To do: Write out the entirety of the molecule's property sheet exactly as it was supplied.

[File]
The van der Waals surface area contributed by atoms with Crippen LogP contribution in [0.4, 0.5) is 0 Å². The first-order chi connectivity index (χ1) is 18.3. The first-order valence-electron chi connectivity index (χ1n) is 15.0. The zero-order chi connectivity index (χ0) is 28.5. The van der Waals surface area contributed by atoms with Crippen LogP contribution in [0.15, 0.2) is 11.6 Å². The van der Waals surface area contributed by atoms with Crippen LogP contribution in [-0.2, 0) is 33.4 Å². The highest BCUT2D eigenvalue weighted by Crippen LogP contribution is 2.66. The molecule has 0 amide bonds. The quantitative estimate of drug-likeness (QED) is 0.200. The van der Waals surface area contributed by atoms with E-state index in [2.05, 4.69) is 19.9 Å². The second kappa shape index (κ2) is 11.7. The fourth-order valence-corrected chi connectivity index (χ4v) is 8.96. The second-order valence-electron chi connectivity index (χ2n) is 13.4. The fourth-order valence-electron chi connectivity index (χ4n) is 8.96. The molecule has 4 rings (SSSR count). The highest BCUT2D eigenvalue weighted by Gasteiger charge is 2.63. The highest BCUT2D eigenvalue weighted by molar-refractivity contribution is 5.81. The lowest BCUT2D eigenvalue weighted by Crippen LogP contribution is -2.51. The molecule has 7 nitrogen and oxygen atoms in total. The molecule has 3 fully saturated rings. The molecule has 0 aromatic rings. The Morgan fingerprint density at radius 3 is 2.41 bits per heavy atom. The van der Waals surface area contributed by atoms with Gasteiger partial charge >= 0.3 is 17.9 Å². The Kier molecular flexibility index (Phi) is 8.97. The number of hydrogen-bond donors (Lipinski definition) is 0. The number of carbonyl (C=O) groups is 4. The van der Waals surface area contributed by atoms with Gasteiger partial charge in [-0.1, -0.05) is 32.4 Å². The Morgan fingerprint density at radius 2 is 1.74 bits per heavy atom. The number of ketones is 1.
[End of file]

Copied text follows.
The van der Waals surface area contributed by atoms with Crippen LogP contribution in [0.4, 0.5) is 0 Å². The first-order chi connectivity index (χ1) is 18.3. The first-order valence-electron chi connectivity index (χ1n) is 15.0. The zero-order chi connectivity index (χ0) is 28.5. The van der Waals surface area contributed by atoms with Crippen LogP contribution in [0.15, 0.2) is 11.6 Å². The van der Waals surface area contributed by atoms with Crippen LogP contribution in [-0.2, 0) is 33.4 Å². The highest BCUT2D eigenvalue weighted by Crippen LogP contribution is 2.66. The molecule has 0 amide bonds. The quantitative estimate of drug-likeness (QED) is 0.200. The van der Waals surface area contributed by atoms with E-state index in [2.05, 4.69) is 19.9 Å². The second kappa shape index (κ2) is 11.7. The fourth-order valence-corrected chi connectivity index (χ4v) is 8.96. The second-order valence-electron chi connectivity index (χ2n) is 13.4. The fourth-order valence-electron chi connectivity index (χ4n) is 8.96. The molecule has 4 rings (SSSR count). The highest BCUT2D eigenvalue weighted by Gasteiger charge is 2.63. The highest BCUT2D eigenvalue weighted by molar-refractivity contribution is 5.81. The lowest BCUT2D eigenvalue weighted by Crippen LogP contribution is -2.51. The molecule has 7 nitrogen and oxygen atoms in total. The molecule has 3 fully saturated rings. The molecule has 0 aromatic rings. The Morgan fingerprint density at radius 3 is 2.41 bits per heavy atom. The van der Waals surface area contributed by atoms with Gasteiger partial charge >= 0.3 is 17.9 Å². The Kier molecular flexibility index (Phi) is 8.97. The number of hydrogen-bond donors (Lipinski definition) is 0. The number of carbonyl (C=O) groups is 4. The van der Waals surface area contributed by atoms with Gasteiger partial charge in [-0.1, -0.05) is 32.4 Å². The Morgan fingerprint density at radius 2 is 1.74 bits per heavy atom. The number of ketones is 1.